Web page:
The Glass Bead Game

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A book of fiction written by Hermann Hesse (1877-1962), entitled Das Glasperlenspiel (The Glass Bead Game), published in Switzerland in 1943. It is sometimes incorrectly titled "Magister Ludi" because the full subtitle is "A tentative sketch of the life of Magister Ludi Joseph Knecht together with Knecht's posthumous writings edited by Hermann Hesse". Hesse received the Nobel prize for Literature in 1946 and this book was a major reason why.

The Glass Bead game is a metaphor inspired by the game of Go. The book carefully avoids describing a physical manifestion, though it ascribes its origins to beads on wires arranged like lines on musical notation. Many sets of Go stones are made out of glass. It was first mentioned by Hesse in an idyllic poem ''Hours in the Garden'' (1936), composed during the same period he was writing the book. "The Glass Bead Game is an act of mental synthesis through which the spiritual values of all ages are perceived as simultaneously present and vitally alive" (Theodore Ziolkowski). Hesse was a seeker of enlightenment much influenced by Eastern philosophy.

The book is written as though by a scholar writing in the 25th century. There is a good translation into English by Richard and Clara Winston that captures some of the ironic sense Hesse had in pretending to be a pedantic future scholar. The book has been translated into many languages.

(See also The Master of Go by Kawabata, who also received the Nobel Prize for Literature).

Adamzero: Whether or not it was inspired by go, the Glass Bead Game, as it is represented in the story, bears basically no resemblance to it. While the brief history of the game notes that it was originally played with glass stones, unless my memory is faulty, by the time of Joseph Knecht the game was a complex set of ideograms to be drawn in complex arrangments on paper. It is not clear how the game worked. Apparently the players would introduce forms and concepts from mathematics, music, philosophy, etc. and then illustrate their relations via more signs, creating something of a symphony or flow of meanings. Its almost funny how much Hesse was a product of his philosophical mindset and milieu: the emphasis on purely formal relationships, and purely formal subjects draws so heavily from Kant and his pervasive thought. However, its interesting in that this book, while seemingly less directly inspired by German Romanticism in his earlier works (cf. Narcissus and Goldmund), could be read as the triumph of Romanticism over formalistic idealism: Knecht eventually leaves the game to reengage with the world and its beauties.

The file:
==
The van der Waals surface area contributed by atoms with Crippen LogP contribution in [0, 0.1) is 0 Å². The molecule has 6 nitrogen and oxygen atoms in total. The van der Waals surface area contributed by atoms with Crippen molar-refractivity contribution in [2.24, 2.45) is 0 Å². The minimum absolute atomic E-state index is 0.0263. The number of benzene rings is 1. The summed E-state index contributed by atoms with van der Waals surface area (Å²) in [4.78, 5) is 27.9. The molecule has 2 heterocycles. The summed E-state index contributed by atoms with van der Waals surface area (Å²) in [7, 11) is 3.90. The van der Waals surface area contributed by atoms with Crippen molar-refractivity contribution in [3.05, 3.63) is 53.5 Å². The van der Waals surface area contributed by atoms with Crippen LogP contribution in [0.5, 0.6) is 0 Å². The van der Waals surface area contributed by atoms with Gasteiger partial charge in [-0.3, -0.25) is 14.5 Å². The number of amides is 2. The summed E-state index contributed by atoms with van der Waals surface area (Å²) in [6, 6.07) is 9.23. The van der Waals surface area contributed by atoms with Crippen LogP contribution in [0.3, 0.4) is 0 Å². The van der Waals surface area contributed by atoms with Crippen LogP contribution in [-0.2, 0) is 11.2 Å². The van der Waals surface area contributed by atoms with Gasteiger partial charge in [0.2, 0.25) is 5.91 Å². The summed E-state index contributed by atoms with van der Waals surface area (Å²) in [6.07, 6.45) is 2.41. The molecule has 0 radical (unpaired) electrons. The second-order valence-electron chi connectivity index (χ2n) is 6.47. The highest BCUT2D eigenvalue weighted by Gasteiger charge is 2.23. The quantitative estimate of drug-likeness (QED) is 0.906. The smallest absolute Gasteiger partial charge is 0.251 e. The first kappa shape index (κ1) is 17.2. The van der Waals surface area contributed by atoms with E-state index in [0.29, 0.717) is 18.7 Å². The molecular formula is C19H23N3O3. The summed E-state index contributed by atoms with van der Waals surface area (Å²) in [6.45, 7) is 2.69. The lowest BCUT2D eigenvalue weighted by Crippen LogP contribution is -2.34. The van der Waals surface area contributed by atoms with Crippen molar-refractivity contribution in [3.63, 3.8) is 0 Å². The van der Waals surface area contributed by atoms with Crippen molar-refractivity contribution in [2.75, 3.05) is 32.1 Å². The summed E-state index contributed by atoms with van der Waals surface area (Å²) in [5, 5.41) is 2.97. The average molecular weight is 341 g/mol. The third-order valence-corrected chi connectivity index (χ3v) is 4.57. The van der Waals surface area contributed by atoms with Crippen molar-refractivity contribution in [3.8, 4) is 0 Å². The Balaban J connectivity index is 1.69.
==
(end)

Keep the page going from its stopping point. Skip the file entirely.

Anyway, great book, go read it. I love it. Also, as the above reviewer mentioned, get the translation entitled "The Glass Bead Game", the earlier translation under the title "Magister Ludi" is inferior.

It bears mention that "The Net of Indra" is a great rectangular network of lines bearing polished spheres at the intersections; the idea being that the spheres, like Leibniz' monads, are individual beings or entities which know nothing of themselves, yet which, by each reflecting each in each, bring forth the universe as a vast collaborative illusion. Indra's net is a metaphor the Internet, sometimes commercially and overtly, sometimes not. The concept is ancient, probably as old as Cro Magnon shamanistic wall gazing (or Bodhidharma's wall gazing ;) So, there is probably an even older stratum in atavistic human culture in which all these concepts can find a common root.

I recently started a blog ( to discuss different topics in the context of Go. Since Go is the closest thing we have to the glass bead game we can use it to display the universality of knowledge. I have read all of Hesse's novels and believe that when he wrote the Steppenwolf and The Glass Bead Game he was thinking of Go (He loved asian culture). -KGS: Tianzi 4k

The Glass Bead Game last edited by on October 8, 2009 - 06:07
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